Most of us would have to confess that we really do not think that people get up in the morning planning to do evil in the world. Most of us, at least, can admit that it is really only broken people who are even capable of planning to do evil, and that the rest of us are trying to do our best, struggling with the things we are struggling with, most of which is ourselves.
This is not to excuse evil. Just because you think it is right that your people, or your way of life, or your economic system, or your corporation deserves to be in charge of this or that country, this or that people, that doesn’t actually make you right, no matter how hard you believe it. Your opinion is just not that important and it is instructive and humbling, or at least I would hope that it is humbling, to know that in acting out your beliefs, firmly held and honest, someone might interpret your actions as evil.
No matter what you think or believe, no matter how right you think you are.
As a matter of fact, it doesn’t even matter how right or wrong they are either, they are entitled to their own opinion, and so are you.
But we should all come to a place where we understand that actual, intentional evil is rare, even genocidal maniacs as often as not have an internal justification for their actions, they actually think that they are doing the right thing according to the voices in their heads.
They are the ones who we all point to and say, “They are the evil ones. They are the ones doing bad things.” We say that because they are obvious, they stand out because their actions are intentional, they move on purpose and what they do is evil in our sight and we can stand on the good side of the ledger and point and tsk tsk and feel good about ourselves and commit our lives, our fortune, our sacred honor their destruction.
I’ll bet you twenty bucks they think that we are the evil ones.
But like I said, those are the easy, the obvious example for us. We can use them to teach our children what evil looks like, we can use them as examples in arguments and in sermons, I suppose that they serve a useful purpose.
They are not the problem.
They are there, we think that they are evil, but they are also rare. With television and such they are often in our faces, for example we hear about child abductions but only when the child is photogenic or their parents are well connected and we think that those evil people are everywhere, that they are lurking around every corner, desperate to snatch away the object of our affection.
But cases like that are exceedingly rare, rare enough that even measuring them requires advanced math. But we think those evil people are everywhere and so we do not let our children play outside without someone watching them, we shy away from letting them ride their bikes across town the way I did growing up, they way everyone in Anchorage did when I was a kid, no supervision, no hovering parent, and no abductions either.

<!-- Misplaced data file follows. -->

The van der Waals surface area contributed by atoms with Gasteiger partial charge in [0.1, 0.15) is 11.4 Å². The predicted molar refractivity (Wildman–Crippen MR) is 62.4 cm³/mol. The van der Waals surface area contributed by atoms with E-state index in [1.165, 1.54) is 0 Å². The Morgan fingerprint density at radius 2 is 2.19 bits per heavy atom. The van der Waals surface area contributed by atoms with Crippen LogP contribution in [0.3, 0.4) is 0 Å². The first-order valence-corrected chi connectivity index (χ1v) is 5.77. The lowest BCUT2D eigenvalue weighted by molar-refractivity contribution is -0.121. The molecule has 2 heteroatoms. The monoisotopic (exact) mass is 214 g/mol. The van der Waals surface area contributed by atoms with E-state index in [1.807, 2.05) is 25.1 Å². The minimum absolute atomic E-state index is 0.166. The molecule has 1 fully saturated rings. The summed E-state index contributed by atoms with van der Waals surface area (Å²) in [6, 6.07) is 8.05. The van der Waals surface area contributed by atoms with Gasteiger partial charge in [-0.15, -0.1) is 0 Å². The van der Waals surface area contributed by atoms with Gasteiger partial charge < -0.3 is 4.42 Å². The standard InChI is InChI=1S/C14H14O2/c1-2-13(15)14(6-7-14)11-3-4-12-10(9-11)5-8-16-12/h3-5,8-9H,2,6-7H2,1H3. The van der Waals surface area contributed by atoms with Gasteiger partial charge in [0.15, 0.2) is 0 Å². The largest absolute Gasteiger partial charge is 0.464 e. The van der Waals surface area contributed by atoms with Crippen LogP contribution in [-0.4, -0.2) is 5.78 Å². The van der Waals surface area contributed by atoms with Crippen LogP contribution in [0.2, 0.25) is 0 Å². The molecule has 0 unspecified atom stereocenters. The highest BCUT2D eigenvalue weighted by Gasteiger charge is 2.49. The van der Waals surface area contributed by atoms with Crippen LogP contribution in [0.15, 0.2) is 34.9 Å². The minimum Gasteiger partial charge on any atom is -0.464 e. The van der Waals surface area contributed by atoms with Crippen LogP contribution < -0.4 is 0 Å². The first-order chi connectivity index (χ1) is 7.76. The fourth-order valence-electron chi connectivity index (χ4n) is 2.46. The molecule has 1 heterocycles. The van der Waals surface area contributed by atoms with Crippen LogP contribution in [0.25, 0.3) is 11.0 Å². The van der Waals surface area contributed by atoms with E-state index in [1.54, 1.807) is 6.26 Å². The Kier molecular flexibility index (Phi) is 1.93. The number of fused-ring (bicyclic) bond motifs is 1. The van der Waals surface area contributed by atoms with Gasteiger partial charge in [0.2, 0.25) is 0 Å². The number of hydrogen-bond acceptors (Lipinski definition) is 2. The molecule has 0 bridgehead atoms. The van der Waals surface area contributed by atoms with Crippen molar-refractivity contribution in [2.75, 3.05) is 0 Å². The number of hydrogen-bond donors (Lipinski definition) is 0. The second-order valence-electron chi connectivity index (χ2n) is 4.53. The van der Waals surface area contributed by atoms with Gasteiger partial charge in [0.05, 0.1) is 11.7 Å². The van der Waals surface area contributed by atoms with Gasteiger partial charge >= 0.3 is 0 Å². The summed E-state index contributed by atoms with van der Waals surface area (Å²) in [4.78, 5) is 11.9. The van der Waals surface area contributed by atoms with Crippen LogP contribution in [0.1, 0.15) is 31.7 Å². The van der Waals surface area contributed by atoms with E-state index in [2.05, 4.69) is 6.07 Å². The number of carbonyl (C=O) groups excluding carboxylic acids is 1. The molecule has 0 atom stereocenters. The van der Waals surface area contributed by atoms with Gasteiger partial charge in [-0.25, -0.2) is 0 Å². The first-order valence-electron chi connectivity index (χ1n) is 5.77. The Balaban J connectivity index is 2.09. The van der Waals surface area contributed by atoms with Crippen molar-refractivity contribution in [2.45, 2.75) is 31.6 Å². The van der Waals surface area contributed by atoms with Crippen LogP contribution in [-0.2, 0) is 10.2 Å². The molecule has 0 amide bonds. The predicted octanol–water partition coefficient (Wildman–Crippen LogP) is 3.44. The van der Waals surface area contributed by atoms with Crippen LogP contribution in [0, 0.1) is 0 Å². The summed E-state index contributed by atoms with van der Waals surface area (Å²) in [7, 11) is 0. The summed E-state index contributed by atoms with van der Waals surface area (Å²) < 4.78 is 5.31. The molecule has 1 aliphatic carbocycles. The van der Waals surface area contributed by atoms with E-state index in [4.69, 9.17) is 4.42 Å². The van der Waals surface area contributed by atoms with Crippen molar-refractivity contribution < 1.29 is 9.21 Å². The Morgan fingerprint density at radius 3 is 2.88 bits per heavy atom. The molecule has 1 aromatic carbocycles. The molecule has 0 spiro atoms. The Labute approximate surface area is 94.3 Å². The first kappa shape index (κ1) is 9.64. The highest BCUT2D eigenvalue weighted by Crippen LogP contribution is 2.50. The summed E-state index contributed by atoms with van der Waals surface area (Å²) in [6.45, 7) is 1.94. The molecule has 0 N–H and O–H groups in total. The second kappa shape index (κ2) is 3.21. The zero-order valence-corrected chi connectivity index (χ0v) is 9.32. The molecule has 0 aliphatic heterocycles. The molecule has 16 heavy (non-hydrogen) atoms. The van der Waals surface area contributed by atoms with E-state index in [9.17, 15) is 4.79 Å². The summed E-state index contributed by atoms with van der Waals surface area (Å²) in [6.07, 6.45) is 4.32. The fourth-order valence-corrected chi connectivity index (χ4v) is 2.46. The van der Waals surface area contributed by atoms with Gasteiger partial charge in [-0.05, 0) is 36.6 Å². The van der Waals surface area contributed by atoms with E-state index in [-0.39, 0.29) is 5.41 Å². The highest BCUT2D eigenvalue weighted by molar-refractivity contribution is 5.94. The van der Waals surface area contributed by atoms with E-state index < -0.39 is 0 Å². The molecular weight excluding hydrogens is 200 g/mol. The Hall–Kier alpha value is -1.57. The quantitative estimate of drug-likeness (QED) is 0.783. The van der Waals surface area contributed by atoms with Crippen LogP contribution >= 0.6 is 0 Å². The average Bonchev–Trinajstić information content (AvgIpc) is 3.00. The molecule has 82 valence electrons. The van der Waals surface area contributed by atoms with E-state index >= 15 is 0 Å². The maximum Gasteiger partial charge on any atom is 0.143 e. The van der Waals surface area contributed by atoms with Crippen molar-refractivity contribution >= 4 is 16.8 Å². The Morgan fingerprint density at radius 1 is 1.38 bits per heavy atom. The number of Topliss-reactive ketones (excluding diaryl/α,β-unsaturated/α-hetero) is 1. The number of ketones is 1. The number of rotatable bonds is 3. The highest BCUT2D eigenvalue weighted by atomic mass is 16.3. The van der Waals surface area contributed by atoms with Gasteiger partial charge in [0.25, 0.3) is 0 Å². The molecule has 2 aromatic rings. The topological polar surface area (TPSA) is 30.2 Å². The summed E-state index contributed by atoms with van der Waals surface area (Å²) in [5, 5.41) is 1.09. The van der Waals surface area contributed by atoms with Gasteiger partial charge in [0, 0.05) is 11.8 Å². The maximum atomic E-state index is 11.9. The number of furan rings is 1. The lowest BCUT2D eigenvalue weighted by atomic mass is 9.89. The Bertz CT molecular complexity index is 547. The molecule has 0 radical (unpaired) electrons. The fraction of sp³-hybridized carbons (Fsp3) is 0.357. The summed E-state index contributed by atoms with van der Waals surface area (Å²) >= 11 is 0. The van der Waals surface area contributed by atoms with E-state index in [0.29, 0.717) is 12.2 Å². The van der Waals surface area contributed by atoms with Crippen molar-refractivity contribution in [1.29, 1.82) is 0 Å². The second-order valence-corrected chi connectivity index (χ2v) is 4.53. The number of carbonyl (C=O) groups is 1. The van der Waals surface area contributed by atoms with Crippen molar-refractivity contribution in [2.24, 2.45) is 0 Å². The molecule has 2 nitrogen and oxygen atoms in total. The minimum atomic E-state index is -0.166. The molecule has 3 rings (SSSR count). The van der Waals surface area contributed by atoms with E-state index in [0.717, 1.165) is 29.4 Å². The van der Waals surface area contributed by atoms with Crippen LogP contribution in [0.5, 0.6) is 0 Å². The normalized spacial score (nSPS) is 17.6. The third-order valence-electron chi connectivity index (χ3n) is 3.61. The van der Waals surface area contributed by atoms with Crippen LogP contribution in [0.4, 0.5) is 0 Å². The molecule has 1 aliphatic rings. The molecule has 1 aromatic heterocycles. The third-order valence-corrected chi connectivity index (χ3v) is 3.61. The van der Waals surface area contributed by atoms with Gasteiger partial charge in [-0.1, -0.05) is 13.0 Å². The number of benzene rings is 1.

The broken people who are what we might call truly evil are rare, most of the rest of the evil we see in the world is probably a matter of perspective, people doing what they think is right and ticking us off something awful.
I wonder if we dwell on that evil because we do not want to look at the more pernicious, more pervasive evil in the world. Even more, we certainly do not want to admit the part we play in it, and all of us do it, me included, everyone who has ever lived except Christ is a party to the far more pervasive evil in this world.
It’s the mote in our eye, the thing we do that we would not want to do, (quoting Romans) it is the person looking at us from the mirror, knowing that we have done something wrong.
Sometimes we do it out of fear, we don’t want to lose our jobs so we go along to get along as they say, implementing a policy we object to because fighting the system sounds like too risky a proposition, too threatening to the security we’ve carved out for ourselves.
The German people are not inherently evil, no matter what you’ve heard, but a whole lot of them went along during the Second World War because it was easier than fighting back and risking your life. They knew what was going on was evil, and wrong and a crime against humanity, but fear is a powerful thing, it reaches into the part of our brain that formed first, that tries to keep us alive no matter what.
And so they listened to the inner voice, the part of their brain that answered the call first and they followed that voice.
But it isn’t always fear. Sometimes we go along just because it looks like the path before us will make us happy, will give us success, will be just the thing to make our reputations, our future, our legacy.
I think that the Green Center at Sonoma State is a beautiful, remarkable, actually, piece of work, it is a lovely place to hear music though I find the acoustics a little bright for my tastes. It is also, and was when it was conceived, entirely unnecessary. There was not a lack of performance space in Sonoma County. There was not a clamoring from the public to have a monument built, there was not a huge music program at the university that could make splendid use of a splendid building, there was not, no matter what they tell you, a huge pile of cash awaiting the project, begging for it to be built.
They are having some difficulty filling it.
When I first heard about it, about this Tanglewood West; I wondered, sure, the symphony is going to play there, but it isn’t very versatile, not a blues or rock club by any stretch. It just didn’t make sense to me, building so grand a building for so narrow a purpose. It seemed prideful, wasteful.
I simply cannot be the only person who thought so, but along the way programs were defunded, priorities scrapped all in service to the building of this thing that served so narrow an educational focus as to make one wonder why the university was doing it.